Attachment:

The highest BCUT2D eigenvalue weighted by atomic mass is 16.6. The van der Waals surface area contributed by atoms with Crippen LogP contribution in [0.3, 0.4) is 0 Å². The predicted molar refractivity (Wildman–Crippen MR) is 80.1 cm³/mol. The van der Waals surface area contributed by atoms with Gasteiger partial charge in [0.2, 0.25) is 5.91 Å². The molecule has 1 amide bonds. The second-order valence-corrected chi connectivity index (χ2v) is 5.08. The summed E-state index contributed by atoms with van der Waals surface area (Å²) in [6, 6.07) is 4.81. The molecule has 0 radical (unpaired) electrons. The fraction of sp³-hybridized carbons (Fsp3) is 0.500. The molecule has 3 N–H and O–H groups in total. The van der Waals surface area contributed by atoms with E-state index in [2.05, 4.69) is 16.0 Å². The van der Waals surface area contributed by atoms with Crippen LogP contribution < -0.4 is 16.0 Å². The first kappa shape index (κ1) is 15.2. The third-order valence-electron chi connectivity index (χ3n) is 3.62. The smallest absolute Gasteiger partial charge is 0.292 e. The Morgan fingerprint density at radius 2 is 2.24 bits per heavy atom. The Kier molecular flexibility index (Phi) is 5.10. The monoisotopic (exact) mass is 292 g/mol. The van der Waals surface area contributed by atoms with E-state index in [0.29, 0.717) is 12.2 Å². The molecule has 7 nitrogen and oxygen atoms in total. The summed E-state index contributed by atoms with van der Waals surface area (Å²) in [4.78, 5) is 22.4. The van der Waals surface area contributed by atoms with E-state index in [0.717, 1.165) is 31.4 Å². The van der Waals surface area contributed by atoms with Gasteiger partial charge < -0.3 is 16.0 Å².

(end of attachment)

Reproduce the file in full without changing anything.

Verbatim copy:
The highest BCUT2D eigenvalue weighted by atomic mass is 16.6. The van der Waals surface area contributed by atoms with Crippen LogP contribution in [0.3, 0.4) is 0 Å². The predicted molar refractivity (Wildman–Crippen MR) is 80.1 cm³/mol. The van der Waals surface area contributed by atoms with Gasteiger partial charge in [0.2, 0.25) is 5.91 Å². The molecule has 1 amide bonds. The second-order valence-corrected chi connectivity index (χ2v) is 5.08. The summed E-state index contributed by atoms with van der Waals surface area (Å²) in [6, 6.07) is 4.81. The molecule has 0 radical (unpaired) electrons. The fraction of sp³-hybridized carbons (Fsp3) is 0.500. The molecule has 3 N–H and O–H groups in total. The van der Waals surface area contributed by atoms with E-state index in [2.05, 4.69) is 16.0 Å². The van der Waals surface area contributed by atoms with Crippen LogP contribution < -0.4 is 16.0 Å². The first kappa shape index (κ1) is 15.2. The third-order valence-electron chi connectivity index (χ3n) is 3.62. The smallest absolute Gasteiger partial charge is 0.292 e. The Morgan fingerprint density at radius 2 is 2.24 bits per heavy atom. The Kier molecular flexibility index (Phi) is 5.10. The monoisotopic (exact) mass is 292 g/mol. The van der Waals surface area contributed by atoms with E-state index in [0.29, 0.717) is 12.2 Å². The molecule has 7 nitrogen and oxygen atoms in total. The summed E-state index contributed by atoms with van der Waals surface area (Å²) in [4.78, 5) is 22.4. The van der Waals surface area contributed by atoms with E-state index in [0.717, 1.165) is 31.4 Å². The van der Waals surface area contributed by atoms with Gasteiger partial charge < -0.3 is 16.0 Å².